Commend me rather to him who goes wrong in a way that is his own, than to him who walks correctly in a way that is not.Goethe.

Commerce changes the fate and genius of nations.T. Gray.

Commerce flourishes by circumstances, precarious, contingent, transitory, almost as liable to change as the winds and waves that waft it to our shores.Colton.

Commerce has set the mark of selfishness, the signet of all-enslaving power, upon a shining ore and called it gold.Shelley.

Commerce is a game of skill, which every one cannot play, which few men can play well.Emerson.

Commerce is one of the daughters of Fortune, inconstant and deceitful as her mother. She chooses her residence where she is least expected, and shifts her abode when her continuance is, in appearance, most firmly settled.Johnson.

Commit a crime, and the earth is made of glass.Emerson.

Committunt multi eadem diverso crimina fato, / Ille crucem sceleris pretium tulerit, hic diadema—How different the fate of men who commit the same crimes! For the same villany one man goes to the gallows, and another is raised to a throne.

Common as light is love, / And its familiar voice wearies not ever.Shelley.

Common chances common men can bear.Coriolanus, iv. 1.

Common distress is a great promoter both of friendship and speculation.Swift.

Common fame is seldom to blame.Proverb.

Commonly they use their feet for defence whose tongue is their weapon.Sir P. Sidney.

Common men are apologies for men; they bow the head, excuse themselves with prolix reasons, and accumulate appearances, because the substance is not.Emerson.

Common-place people see no difference between one man and another.Pascal.

Common-sense is calculation applied to life.Amiel.

Common-sense is the average sensibility and intelligence of men undisturbed by individual peculiarities.W. R. Alger.

Common-sense is the genius of humanity.Goethe.

Common-sense is the measure of the possible; it is calculation applied to life.Amiel.

Common souls pay with what they do; nobler souls, with what they are.Emerson.

Communautés commencent par bâtir leur cuisine—Communities begin with building their kitchen.French Proverb.

Commune bonum—A common good.

Commune naufragium omnibus est consolatio—A shipwreck (disaster) that is common is a consolation to all.Proverb.

Commune periculum concordiam parit—A common danger tends to concord.Law.

Communia esse amicorum inter se omnia—All things are common among friends.Terence.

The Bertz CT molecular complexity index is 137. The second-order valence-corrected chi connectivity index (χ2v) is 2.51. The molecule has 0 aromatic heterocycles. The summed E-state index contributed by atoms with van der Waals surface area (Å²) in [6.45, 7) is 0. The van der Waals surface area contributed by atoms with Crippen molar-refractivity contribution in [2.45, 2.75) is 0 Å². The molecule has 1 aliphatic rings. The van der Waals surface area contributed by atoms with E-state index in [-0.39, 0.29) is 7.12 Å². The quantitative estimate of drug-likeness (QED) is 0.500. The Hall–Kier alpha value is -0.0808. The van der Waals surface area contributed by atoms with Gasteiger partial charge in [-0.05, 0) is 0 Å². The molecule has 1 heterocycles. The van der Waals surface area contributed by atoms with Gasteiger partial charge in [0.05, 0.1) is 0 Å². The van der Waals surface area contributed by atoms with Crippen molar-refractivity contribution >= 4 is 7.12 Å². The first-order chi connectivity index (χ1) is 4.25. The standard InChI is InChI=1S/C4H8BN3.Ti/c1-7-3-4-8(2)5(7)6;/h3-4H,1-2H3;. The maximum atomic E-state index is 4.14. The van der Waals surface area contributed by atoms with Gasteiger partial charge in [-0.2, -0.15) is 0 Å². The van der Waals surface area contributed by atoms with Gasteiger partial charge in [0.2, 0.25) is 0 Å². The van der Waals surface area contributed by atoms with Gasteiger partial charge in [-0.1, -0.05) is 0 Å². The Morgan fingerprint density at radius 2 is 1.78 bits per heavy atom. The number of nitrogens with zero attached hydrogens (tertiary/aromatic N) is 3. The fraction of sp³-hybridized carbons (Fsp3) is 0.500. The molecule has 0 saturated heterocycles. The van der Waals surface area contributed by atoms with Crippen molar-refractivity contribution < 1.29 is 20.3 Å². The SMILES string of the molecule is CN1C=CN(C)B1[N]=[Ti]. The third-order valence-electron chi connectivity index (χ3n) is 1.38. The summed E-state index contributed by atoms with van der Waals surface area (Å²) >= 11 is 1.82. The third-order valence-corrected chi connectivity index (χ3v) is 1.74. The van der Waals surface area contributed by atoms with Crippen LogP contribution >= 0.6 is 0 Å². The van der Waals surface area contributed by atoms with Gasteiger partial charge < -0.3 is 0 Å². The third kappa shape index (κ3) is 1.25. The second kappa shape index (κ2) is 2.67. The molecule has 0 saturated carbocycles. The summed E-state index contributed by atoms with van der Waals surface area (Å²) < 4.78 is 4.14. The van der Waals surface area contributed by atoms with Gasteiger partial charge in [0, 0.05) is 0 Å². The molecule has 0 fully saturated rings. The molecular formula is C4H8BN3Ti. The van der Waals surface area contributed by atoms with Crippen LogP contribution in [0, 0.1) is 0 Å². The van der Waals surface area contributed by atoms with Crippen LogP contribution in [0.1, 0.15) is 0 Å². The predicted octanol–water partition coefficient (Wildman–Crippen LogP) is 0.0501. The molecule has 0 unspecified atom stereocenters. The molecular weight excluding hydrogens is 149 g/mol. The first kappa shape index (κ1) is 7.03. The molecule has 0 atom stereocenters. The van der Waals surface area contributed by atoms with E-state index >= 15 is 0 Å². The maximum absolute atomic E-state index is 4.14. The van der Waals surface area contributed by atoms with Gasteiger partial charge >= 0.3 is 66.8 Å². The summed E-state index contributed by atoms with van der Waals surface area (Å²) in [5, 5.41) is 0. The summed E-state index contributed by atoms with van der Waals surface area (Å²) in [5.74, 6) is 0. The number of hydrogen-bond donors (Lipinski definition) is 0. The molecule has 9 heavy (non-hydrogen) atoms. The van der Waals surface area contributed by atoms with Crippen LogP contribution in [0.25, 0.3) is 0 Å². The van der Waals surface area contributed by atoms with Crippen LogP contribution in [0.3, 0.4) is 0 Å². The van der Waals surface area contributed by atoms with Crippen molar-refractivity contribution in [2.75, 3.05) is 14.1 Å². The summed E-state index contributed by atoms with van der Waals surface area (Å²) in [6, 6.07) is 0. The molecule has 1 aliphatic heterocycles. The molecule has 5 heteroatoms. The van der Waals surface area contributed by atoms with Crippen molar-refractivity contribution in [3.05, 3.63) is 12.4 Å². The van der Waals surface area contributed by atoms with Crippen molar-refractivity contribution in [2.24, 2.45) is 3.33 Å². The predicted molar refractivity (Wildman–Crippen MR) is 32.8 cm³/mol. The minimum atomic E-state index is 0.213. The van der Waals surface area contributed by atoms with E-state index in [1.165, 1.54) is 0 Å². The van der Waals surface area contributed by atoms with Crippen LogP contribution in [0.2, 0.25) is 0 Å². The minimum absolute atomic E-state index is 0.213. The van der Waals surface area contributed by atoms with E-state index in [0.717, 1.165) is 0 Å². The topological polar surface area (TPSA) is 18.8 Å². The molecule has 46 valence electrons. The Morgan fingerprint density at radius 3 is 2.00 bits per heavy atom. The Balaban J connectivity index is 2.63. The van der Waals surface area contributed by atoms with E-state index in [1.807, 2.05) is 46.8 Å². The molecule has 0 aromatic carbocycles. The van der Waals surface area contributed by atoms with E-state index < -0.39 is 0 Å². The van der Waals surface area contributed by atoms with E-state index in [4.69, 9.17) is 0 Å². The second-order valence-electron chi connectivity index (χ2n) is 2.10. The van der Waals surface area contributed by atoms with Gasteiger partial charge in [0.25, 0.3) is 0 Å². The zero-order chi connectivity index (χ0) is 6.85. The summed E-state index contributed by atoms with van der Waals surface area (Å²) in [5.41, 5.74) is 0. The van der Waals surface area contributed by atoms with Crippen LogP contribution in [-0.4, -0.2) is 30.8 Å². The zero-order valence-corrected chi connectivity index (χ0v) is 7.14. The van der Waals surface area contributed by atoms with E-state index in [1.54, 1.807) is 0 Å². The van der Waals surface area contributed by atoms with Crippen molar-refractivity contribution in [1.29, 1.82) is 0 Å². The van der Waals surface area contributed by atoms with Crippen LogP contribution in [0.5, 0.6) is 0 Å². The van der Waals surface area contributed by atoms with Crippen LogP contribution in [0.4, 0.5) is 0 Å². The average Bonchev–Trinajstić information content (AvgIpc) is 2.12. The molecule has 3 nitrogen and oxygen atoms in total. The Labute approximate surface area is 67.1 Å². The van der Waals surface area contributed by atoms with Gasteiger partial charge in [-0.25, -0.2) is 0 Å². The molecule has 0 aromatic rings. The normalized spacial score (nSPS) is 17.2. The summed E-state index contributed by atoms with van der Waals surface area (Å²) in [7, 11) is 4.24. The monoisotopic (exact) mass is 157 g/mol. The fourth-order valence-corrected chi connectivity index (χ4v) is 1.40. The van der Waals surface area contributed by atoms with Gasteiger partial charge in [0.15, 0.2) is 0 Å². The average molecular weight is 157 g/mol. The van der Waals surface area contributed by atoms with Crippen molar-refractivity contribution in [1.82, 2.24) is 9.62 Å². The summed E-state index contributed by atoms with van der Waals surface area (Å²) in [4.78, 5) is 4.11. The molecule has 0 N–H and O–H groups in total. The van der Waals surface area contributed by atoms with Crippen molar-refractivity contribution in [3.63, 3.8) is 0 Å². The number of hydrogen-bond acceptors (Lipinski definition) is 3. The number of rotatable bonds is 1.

Communibus annis—One year with another.

Communi consensu—By common consent.

Communion is the law of growth, and homes only thrive when they sustain relations with each other.J. G. Holland.

Communism is the exploitation of the strong by the weak. In communism, inequality springs from placing mediocrity on a level with excellence.Proudhon.

Como cant a el abad, asi responde el monacillo—As the abbot sings, the sacristan answers.Spanish Proverb.

Compagnon de voyage—A fellow-traveller.Proverb.

Company, villanous company, has been the spoil of me.1 Henry IV., iii. 3.

Comparaison n’est pas raison—Comparison is no proof.French Proverb.

Compare her face with some that I shall show, / And I will make thee think thy swan a crow.Romeo and Juliet, i. 2.

Comparisons are odious.Burton.

Comparisons are odorous.Much Ado, iii. 5.

Compassion to the offender who has grossly violated the laws is, in effect, a cruelty to the peaceable subject who has observed them.Junius.

Compassion will cure more sins than condemnation.Ward Beecher.

Compendia dispendla—Short cuts are round-about ways.

Compendiaria res improbitas, virtusque tarda—Vice is summary in its procedure, virtue is slow.

Compesce mentem—Restrain thy irritation.Horace.

Complaining never so loud, and with never so much reason, is of no use.Emerson.

Complaining profits little; stating of the truth may profit.Carlyle.

Complaint is the largest tribute heaven receives, and the sincerest part of our devotion.Swift.

Compliments are only lies in court clothes.J. Sterling.

Componitur orbis / Regis ad exemplum; nec sic inflectere sensus / Humanos edicta valent, quam vita regentis—Manners are fashioned after the example of the king, and edicts have less effect on them than the life of the ruler.Claudius.

Compose thy mind, and prepare thy soul calmly to obey; such offering will be more acceptable to God than every other sacrifice.Metastasio.

Compositum miraculi causa—A story trumped up to astonish.Tacitus.

Compos mentis—Of a sound mind.